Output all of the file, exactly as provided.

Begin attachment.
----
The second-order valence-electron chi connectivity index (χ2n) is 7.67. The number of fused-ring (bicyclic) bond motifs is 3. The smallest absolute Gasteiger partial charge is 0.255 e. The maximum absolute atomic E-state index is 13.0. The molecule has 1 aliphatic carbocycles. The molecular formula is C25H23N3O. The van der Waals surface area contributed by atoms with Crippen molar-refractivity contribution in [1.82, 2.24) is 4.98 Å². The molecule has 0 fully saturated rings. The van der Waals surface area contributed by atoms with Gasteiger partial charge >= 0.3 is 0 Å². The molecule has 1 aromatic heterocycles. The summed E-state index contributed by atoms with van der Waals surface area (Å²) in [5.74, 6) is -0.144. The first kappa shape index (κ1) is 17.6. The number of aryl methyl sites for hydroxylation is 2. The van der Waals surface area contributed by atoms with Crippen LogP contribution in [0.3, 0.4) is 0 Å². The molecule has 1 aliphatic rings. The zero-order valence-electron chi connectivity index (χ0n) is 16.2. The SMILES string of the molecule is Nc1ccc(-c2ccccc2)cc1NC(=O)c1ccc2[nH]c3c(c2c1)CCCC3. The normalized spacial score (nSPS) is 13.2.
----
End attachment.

The second-order valence-electron chi connectivity index (χ2n) is 7.67. The number of fused-ring (bicyclic) bond motifs is 3. The smallest absolute Gasteiger partial charge is 0.255 e. The maximum absolute atomic E-state index is 13.0. The molecule has 1 aliphatic carbocycles. The molecular formula is C25H23N3O. The van der Waals surface area contributed by atoms with Crippen molar-refractivity contribution in [1.82, 2.24) is 4.98 Å². The molecule has 0 fully saturated rings. The van der Waals surface area contributed by atoms with Gasteiger partial charge >= 0.3 is 0 Å². The molecule has 1 aromatic heterocycles. The summed E-state index contributed by atoms with van der Waals surface area (Å²) in [5.74, 6) is -0.144. The first kappa shape index (κ1) is 17.6. The number of aryl methyl sites for hydroxylation is 2. The van der Waals surface area contributed by atoms with Crippen LogP contribution in [0.3, 0.4) is 0 Å². The molecule has 1 aliphatic rings. The zero-order valence-electron chi connectivity index (χ0n) is 16.2. The SMILES string of the molecule is Nc1ccc(-c2ccccc2)cc1NC(=O)c1ccc2[nH]c3c(c2c1)CCCC3. The normalized spacial score (nSPS) is 13.2.